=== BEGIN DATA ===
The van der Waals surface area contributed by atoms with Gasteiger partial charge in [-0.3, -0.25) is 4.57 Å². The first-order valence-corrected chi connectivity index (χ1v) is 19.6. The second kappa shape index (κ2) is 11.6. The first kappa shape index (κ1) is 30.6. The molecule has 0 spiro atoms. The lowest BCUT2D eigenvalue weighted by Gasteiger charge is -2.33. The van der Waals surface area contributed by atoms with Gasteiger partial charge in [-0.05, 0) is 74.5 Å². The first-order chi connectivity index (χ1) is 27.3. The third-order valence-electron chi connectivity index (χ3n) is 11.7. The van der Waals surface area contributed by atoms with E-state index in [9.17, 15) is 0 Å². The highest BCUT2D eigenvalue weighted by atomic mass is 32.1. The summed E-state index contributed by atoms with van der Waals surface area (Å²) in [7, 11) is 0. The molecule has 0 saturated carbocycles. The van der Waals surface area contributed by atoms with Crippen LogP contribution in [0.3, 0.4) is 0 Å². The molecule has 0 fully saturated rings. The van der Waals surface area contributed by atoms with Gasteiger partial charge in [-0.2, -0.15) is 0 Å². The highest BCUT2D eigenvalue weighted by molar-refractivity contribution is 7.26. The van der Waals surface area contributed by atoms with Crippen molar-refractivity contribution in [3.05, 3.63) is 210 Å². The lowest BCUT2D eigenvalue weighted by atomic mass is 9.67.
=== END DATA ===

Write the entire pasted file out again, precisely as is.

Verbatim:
The van der Waals surface area contributed by atoms with Gasteiger partial charge in [-0.3, -0.25) is 4.57 Å². The first-order valence-corrected chi connectivity index (χ1v) is 19.6. The second kappa shape index (κ2) is 11.6. The first kappa shape index (κ1) is 30.6. The molecule has 0 spiro atoms. The lowest BCUT2D eigenvalue weighted by Gasteiger charge is -2.33. The van der Waals surface area contributed by atoms with Gasteiger partial charge in [-0.05, 0) is 74.5 Å². The first-order chi connectivity index (χ1) is 27.3. The third-order valence-electron chi connectivity index (χ3n) is 11.7. The van der Waals surface area contributed by atoms with E-state index in [9.17, 15) is 0 Å². The highest BCUT2D eigenvalue weighted by atomic mass is 32.1. The summed E-state index contributed by atoms with van der Waals surface area (Å²) in [7, 11) is 0. The molecule has 0 saturated carbocycles. The van der Waals surface area contributed by atoms with Crippen LogP contribution in [0.3, 0.4) is 0 Å². The molecule has 0 fully saturated rings. The van der Waals surface area contributed by atoms with Gasteiger partial charge in [-0.2, -0.15) is 0 Å². The highest BCUT2D eigenvalue weighted by molar-refractivity contribution is 7.26. The van der Waals surface area contributed by atoms with Crippen molar-refractivity contribution in [3.05, 3.63) is 210 Å². The lowest BCUT2D eigenvalue weighted by atomic mass is 9.67.